In light of recent discussions, I thought it might be useful to refresh myself on how different work is in the US and Nordic countries, especially in more recent years after the effects of the Great Recession have started to wear off. In particular, I am interested to know how much the quantity of work differs in these countries.

One place to start this inquiry is to see what percent of each country’s population is actually working. The following graph provides that information.

As you can see, the employment rate varies from 46 percent in Finland to 53 percent in Norway. The US is a shade on the low side, but not by too much. Introducing a universal child care benefit would easily get us up to the Nordic average on this statistic.

The next question is how many hours do each of these workers put in each year? The following graph provides that information.

US workers put in more hours than workers in all four Nordic countries and way more hours than workers in Denmark and Norway. Getting down to Danish and Norwegian levels of work would be like giving American workers 2.2 additional months of vacation each year.

What is especially interesting about America’s high number of hours worked is that normally hours worked declines as hourly productivity goes up. This is true generally across countries and also true within the Nordic countries. But it is not really true of the US, which works far more hours than its hourly productivity would predict.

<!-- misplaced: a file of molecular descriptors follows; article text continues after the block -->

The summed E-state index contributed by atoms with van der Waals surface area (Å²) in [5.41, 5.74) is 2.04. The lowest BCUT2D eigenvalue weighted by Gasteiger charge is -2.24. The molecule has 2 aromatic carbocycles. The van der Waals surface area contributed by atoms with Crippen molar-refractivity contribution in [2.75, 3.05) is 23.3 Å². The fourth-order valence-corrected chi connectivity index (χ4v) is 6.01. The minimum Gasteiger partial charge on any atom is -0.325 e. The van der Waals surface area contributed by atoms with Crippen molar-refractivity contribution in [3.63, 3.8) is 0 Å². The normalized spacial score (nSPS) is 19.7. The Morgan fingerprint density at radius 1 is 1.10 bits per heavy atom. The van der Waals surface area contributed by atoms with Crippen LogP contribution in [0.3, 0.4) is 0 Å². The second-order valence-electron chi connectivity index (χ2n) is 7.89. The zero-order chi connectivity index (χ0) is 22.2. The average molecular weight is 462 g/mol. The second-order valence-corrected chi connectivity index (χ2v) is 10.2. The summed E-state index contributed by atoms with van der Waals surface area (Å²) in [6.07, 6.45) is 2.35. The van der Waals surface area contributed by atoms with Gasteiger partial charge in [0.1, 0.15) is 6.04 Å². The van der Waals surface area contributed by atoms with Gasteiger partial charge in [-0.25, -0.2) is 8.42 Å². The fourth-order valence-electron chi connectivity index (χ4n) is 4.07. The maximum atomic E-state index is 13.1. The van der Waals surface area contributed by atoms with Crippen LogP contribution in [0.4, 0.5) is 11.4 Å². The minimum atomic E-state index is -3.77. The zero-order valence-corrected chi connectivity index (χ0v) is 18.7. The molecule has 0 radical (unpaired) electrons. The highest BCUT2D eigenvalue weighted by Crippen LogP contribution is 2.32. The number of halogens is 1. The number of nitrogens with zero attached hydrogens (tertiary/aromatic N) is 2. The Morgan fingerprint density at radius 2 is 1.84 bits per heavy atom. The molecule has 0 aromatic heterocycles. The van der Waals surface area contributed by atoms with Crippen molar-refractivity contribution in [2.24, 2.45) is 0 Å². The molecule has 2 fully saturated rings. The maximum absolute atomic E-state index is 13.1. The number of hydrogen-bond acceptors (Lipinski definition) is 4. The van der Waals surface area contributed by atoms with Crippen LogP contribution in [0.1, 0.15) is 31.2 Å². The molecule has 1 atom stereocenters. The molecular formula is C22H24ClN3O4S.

The following graph shows the PPP-adjusted GDP per hour of the US and the Nordic countries.

When you look only at the Nordic countries, you see that this graph is basically a mirror of the prior one. In the prior graph, Finland and Sweden work the most hours. Here they have the lowest per-hour GDPs. In the prior graph, Denmark and Norway work the least hours. Here they have the highest per-hour GDPs. That’s the usual trend across most countries: the higher the per-hour GDP, the lower the hours worked.

The US bucks this trend. In 2016, the US produced \$69.6 of GDP per hour worked, a tick above Denmark. Yet the country’s workers put in 23 percent more hours than Danish workers. Put another way: the US could have Danish levels of well-being and work 2.2 fewer months each year, but instead it works way more than Denmark and has wild levels of inequality, poverty, and absolute material deprivation.

The last indicator worth looking at is hours worked per capita. This essentially combines the measures from the first two graphs to provide a full measure of labor utilization in each country.

The US puts in the most overall hours of work on this measure as well, despite having a slightly below-average overall employment rate and higher hourly productivity than all of the Nordic countries except Norway.

What this all shows is that we don’t need more work in America. We have too much of it already.

There is a good case for redistributing the work in the US a bit more broadly. The best way to do that would be to decrease the amount of hours people currently employed have to work by providing more holidays, vacation, paid leave, and sick leave, and then increasing the ability of others to work by providing social care for children, the elderly, and the disabled and by implementing active labor market policies.